Episodes featuring Jersey Shore's Snooki and Kim Kardashian have already been shot. The Bachelor creator Mike Fleiss, Extra host Mario Lopez, and Lisa Gregorisch-Dempsey executive-produce the show. Lopez said if the show has a message, it's "Hate is not cool. Celebrities, believe it or not, have feelings too."
Speaking to reporters Thursday at the CW's fall TV preview, Fleiss also came to the defense of the rich and famous. "For celebrities, it's a chance to rehabilitate their personal image," he said. "They get dragged through the mud when anything goes wrong in their lives."
In each episode of H8R, which premieres Wed., Sept. 14 at 8/7c, will pair celebrities with their biggest "haters" in an attempt to win them over and reveal, according to Fleiss, "the real person behind the celebrity." Finding people who were openly hostile toward celebrities was not difficult in the age of Twitter, Lopez said. "Twitter provides a forum for cowards, who are probably sitting at home in the underwear." As such, the show will test whether or not the hater "has the guts to say this stuff to their face," Lopez said.
The haters are not told about the show's actual premise when they're recruited; producers tell them a different type of documentary or show is being shot. (Lopez noted that extensive background checks are enforced to ensure the haters are not also stalkers.) Convincing celebrities to participate was also a snap. Some are Lopez's personal friends, while others "like the anti-hate, anti-bullying message," said Gregorisch-Dempsey. In some cases, they've nominated their haters, who they know from the Internet or Twitter.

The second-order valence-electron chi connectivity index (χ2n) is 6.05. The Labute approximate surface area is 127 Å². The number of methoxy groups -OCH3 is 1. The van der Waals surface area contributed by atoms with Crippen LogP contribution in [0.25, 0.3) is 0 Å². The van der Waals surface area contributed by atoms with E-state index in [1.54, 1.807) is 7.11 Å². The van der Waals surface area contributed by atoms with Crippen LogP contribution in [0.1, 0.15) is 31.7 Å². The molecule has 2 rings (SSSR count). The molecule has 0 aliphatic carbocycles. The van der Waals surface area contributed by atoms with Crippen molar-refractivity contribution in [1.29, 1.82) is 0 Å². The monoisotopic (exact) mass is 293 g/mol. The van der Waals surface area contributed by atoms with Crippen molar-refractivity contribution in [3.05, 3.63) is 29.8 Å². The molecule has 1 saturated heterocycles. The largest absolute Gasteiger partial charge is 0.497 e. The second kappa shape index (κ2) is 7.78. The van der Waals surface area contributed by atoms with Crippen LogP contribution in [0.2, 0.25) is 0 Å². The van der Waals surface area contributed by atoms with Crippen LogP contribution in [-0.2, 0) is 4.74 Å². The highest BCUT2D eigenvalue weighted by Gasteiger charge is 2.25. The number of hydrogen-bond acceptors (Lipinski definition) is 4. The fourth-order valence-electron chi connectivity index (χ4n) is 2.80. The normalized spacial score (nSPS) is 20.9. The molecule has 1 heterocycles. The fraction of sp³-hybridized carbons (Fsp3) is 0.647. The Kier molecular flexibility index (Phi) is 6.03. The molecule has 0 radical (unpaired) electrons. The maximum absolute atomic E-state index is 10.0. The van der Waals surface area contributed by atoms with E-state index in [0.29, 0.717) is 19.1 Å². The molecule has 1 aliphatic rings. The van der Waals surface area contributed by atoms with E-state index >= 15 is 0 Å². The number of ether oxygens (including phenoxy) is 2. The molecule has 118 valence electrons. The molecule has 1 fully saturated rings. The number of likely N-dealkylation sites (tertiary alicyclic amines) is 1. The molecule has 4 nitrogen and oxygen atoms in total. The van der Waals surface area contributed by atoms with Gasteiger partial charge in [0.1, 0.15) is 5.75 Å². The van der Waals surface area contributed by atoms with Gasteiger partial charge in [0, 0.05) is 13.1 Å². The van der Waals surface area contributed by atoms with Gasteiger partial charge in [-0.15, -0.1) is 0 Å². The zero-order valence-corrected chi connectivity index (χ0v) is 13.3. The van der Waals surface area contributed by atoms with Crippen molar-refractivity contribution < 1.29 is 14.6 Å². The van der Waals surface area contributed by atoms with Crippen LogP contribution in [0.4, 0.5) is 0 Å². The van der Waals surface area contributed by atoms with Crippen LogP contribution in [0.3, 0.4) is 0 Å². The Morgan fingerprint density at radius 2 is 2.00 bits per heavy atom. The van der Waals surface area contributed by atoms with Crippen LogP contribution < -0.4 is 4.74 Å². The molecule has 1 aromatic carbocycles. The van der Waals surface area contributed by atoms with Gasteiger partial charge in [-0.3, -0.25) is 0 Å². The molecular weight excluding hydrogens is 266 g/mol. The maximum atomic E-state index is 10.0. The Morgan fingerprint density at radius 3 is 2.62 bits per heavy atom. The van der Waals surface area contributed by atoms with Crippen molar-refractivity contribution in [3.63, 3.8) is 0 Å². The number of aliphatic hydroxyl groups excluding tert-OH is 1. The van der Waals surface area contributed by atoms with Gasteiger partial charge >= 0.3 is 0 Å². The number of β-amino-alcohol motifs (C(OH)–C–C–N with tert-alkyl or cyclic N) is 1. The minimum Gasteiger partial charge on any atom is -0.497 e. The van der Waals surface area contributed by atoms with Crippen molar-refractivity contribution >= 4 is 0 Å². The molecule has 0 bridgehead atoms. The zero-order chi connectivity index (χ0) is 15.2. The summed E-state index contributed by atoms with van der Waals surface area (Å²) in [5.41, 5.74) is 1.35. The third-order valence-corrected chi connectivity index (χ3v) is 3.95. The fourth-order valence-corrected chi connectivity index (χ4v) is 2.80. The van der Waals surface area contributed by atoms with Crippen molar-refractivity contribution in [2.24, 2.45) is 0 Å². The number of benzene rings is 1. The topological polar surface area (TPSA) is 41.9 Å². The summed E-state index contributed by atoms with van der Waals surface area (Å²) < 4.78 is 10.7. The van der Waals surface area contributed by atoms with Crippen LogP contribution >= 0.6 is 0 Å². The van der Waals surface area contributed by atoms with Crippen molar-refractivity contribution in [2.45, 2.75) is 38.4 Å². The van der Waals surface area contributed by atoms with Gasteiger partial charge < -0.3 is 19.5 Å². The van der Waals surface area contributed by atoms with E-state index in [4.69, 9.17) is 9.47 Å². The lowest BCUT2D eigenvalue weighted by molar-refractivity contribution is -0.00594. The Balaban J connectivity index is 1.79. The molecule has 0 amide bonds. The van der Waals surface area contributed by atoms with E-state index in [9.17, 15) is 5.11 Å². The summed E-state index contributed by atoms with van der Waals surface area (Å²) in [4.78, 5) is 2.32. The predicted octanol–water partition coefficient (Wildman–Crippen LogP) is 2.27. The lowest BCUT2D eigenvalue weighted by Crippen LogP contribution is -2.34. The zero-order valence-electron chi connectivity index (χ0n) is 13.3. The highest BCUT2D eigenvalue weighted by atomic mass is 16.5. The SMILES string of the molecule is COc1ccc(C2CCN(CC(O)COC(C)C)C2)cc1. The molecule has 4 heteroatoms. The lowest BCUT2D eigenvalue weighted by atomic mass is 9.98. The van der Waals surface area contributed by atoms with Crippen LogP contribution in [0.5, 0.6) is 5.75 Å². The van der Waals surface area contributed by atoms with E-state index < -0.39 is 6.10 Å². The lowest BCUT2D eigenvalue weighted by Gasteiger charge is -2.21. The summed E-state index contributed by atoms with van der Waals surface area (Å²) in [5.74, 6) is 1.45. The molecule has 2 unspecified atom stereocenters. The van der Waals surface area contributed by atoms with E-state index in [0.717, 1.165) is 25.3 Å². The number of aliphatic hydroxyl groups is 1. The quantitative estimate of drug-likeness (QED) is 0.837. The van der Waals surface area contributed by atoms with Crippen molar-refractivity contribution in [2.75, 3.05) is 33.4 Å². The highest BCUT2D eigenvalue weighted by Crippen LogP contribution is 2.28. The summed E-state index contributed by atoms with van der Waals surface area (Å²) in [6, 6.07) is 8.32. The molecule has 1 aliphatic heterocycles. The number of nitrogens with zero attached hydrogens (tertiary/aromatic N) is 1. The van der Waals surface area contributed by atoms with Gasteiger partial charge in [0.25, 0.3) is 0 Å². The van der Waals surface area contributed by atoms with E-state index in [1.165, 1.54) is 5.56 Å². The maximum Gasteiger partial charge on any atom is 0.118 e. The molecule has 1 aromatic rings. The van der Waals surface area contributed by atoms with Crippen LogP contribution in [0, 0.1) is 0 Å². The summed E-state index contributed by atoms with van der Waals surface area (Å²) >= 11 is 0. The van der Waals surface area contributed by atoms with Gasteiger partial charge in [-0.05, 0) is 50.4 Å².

In any case, a conversion from hater to fan does not always take place. "Sometimes it doesn't work," Lopez said, adding that some participants come out of their one-on-one time even more entrenched in their hatred. At one point, one celebrity-hater pairing nearly came to blows during filming. "We're just going to light a fuse and see what happens," Fleiss said.
To those that would scoff at giving celebrities this type of a vehicle to confront unsuspecting non-fans, Fleiss said you'd be surprised at how a celebrity bleeds. On the show, "you see how these rich and famous people are really wounded and hurt when they hear someone hating on them," he said. "No matter who you are, when someone is talking that way about you, it hurts."